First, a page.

Apr – Cooking

15 April, 2003 Rothera

Can’t Cook, Won’t Cook

So, what is the most important job on base? Well, some would argue that it is the science that we are here for and so the scientists should take the honour. It is however, mainly the scientists that you will hear arguing this position it should be noted. Others, principally the Field assistants, would argue that without field equipment in tip-top condition, then next season quite simply would not happen and thus they are contenders for the award. The more pragmatic amongst us would find it hard to disagree that those who provide the base with power and plumbing, ski-doos to go skiing and a craftsman’s eye for those little (or big) repair jobs are pretty important too. However, as noble as all of these pursuits are, none of us have to work six days a week and deliver on time, twice a day in front of the whole base. Except of course that is for Issy, our lovely chief chef and bottle washer.

With this in mind, the idea of a ‘Can’t cook, Won’t cook’ one Saturday was enthusiastically embraced, safe in the knowledge that even if the food was a disaster, then at least Issy would have a rare Saturday night off. We were split into three teams, each responsible for a different course and with a different selection of ingredients, which seemed to have nothing in common with the course they were destined for. As part of the seven strong ‘Main Course Crew’, I was not alone in being rather daunted at the notion of conjuring up a meal for eighteen with chicken, cheese and brandy being the principle components. Eventually, after much heated debate, we decided on the only true course of action: throw the chicken in the bin, drink the brandy and do cheese on toast.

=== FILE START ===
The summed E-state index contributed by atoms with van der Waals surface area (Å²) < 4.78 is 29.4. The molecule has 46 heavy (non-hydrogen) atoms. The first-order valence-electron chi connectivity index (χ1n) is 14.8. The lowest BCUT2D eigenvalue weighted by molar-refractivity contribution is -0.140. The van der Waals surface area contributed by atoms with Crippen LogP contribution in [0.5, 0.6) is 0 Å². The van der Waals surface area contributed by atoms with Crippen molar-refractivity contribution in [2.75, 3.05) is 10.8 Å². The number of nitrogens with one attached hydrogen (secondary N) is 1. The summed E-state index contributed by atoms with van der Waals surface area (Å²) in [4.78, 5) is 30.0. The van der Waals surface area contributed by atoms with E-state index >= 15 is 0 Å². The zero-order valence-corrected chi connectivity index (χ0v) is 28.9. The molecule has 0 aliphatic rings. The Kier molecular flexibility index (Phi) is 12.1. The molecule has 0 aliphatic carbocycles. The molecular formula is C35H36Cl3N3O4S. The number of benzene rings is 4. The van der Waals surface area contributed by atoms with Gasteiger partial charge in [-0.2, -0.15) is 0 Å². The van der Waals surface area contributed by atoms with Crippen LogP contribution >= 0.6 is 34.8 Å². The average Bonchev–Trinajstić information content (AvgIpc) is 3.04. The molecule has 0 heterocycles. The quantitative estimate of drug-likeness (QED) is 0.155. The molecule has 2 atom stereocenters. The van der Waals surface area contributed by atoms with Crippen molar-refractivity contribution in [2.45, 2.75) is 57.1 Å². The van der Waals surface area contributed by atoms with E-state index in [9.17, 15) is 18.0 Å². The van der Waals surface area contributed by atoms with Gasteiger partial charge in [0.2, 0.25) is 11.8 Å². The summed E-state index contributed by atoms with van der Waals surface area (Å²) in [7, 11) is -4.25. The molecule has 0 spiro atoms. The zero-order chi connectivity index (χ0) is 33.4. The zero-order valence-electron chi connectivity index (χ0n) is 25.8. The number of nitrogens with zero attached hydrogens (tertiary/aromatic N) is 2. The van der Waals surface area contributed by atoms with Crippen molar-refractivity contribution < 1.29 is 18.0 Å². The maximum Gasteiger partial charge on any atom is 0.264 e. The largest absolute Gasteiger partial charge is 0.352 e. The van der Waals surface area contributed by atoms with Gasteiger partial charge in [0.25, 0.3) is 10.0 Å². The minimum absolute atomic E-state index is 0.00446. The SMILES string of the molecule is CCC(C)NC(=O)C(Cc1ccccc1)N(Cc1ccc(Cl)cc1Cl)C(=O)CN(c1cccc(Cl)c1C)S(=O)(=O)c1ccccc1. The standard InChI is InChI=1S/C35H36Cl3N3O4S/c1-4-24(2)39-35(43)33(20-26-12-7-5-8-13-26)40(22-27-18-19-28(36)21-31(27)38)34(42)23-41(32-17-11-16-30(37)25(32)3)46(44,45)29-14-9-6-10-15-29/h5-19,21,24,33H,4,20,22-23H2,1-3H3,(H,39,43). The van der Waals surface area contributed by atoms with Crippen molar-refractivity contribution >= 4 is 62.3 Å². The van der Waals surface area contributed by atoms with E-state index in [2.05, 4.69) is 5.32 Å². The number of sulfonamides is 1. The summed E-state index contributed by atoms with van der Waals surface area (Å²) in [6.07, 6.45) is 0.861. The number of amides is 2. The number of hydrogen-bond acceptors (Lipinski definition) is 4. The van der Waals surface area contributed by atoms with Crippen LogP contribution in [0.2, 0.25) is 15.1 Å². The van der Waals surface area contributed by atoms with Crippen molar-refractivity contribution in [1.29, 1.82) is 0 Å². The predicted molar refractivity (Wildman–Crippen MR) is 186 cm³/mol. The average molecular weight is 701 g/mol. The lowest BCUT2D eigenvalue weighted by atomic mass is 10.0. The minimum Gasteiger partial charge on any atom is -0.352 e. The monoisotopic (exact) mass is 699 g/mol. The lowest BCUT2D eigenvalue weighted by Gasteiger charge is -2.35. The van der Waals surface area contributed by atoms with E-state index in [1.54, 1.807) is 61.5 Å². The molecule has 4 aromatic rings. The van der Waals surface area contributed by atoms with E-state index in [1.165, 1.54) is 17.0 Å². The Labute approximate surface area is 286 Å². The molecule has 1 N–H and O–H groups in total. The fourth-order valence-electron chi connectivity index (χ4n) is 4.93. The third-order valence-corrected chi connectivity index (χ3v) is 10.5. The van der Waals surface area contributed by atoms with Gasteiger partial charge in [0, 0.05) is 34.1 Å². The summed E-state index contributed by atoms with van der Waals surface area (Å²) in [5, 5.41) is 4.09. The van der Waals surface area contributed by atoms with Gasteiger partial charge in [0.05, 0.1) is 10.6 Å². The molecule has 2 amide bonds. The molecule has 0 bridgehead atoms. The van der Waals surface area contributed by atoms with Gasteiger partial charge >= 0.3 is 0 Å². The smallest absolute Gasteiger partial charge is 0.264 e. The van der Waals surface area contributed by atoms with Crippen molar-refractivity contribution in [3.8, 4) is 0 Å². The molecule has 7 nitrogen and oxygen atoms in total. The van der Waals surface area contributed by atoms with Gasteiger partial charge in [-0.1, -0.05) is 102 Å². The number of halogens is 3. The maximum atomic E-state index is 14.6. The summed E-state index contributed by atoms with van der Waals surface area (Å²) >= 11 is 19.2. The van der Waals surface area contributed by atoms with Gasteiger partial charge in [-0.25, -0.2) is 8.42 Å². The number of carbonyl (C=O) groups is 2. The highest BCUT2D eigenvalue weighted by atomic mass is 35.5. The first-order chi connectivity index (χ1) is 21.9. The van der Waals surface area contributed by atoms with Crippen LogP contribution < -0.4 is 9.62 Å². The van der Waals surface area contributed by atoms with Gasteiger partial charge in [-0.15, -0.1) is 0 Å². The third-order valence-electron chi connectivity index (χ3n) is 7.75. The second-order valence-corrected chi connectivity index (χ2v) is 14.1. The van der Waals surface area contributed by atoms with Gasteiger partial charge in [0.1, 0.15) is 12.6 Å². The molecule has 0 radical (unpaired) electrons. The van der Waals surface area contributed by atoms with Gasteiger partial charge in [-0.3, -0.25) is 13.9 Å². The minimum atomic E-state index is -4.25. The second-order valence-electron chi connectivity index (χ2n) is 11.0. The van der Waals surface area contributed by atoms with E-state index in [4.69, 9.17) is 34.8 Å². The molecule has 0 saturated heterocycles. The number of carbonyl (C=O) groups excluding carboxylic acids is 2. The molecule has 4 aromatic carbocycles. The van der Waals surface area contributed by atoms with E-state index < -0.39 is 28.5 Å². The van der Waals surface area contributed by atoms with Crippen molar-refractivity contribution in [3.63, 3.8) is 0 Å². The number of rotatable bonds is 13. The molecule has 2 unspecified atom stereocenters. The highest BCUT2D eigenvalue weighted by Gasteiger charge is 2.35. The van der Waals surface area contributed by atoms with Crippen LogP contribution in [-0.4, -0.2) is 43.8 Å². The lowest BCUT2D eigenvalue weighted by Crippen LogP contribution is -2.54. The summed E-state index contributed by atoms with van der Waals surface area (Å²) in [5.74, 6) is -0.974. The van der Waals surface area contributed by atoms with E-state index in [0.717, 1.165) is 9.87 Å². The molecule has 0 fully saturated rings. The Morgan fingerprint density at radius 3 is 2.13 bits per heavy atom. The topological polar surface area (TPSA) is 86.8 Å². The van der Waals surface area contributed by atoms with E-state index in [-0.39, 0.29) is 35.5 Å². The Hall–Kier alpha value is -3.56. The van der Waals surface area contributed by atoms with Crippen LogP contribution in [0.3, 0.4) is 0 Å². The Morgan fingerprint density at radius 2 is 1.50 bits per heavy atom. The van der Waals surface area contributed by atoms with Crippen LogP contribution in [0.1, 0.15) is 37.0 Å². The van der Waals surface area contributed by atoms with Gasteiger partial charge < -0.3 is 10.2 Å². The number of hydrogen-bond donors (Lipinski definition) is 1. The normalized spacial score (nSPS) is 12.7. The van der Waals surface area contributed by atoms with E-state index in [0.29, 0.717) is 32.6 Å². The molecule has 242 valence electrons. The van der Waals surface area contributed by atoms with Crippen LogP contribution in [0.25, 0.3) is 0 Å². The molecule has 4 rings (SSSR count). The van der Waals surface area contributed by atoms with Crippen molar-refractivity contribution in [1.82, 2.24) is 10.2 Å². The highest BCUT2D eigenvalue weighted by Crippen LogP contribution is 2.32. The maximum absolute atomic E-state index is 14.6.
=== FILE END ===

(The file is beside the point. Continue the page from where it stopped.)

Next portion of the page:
Action in the kitchen started early on the Saturday morning in question and security was tight as each team tried to maintain the element of surprise. The kitchen was ours from 2pm, and apart from the odd bit of out-manoeuvring by elements of the ‘Pudding Crew’, using the old ‘we need to check in the oven’ gambit, security remained tight. Surprisingly as well, despite the fact that we were a bunch of blokes in a commercial kitchen, the seemingly inevitable disaster was averted and a degree of control over the food was tenuously gained and held onto.

Sixty minutes short of zero hour and the veggies were in and the chicken poised ready for a roasting. The only thing left to do was the sauce. Up until this point we had glossed over the issue by saying that we were going to have ‘some kind of tomatoie-herbie-type-sauce’. However, when it came to actually nailing the specific ingredients, then there was much procrastination and staring at the extractor fans. Finally, Adam took the bull by the horns and set about melting some butter to start the ball rolling. The ensuing tug of war between Adam in one corner, in a kind of Keith Floyd random experimental cooking type mood and me in the other trying to glean as much as I could from Delia to prevent the imminent disaster, was, I am assured amusing to watch. In the end it was a fusion of the two styles that rued the day, but not before Adam’s random butter melting antics set us irrevocably down the path towards five pints of herbie-tomatoie heaven.

When at last we sat down to eat, there were seventeen very tired people and one very happy and dare I say, impressed chef. The banquet of baked trout on a couscous salad, herb stuffed chicken with roast vegetables and a rich Mediterranean tomato sauce rounded off with sticky toffee pudding and cream was a roller-coaster ride for the taste buds and pretty dam tasty too. There is talk of repeating it again, but I think we could all do with a few weeks rest before we attempt such masterpieces again.

And as for who won, well Eric and I are very keen to get Fern Britton down here to judge. So Fern, if you are out there, give BAS a bell and there is a Dash 7 ticket with your name on it just waiting for you.

Happy cooking.

Jon Bursnall – Field Assistant

With pictures of and thanks to Issy our Chef

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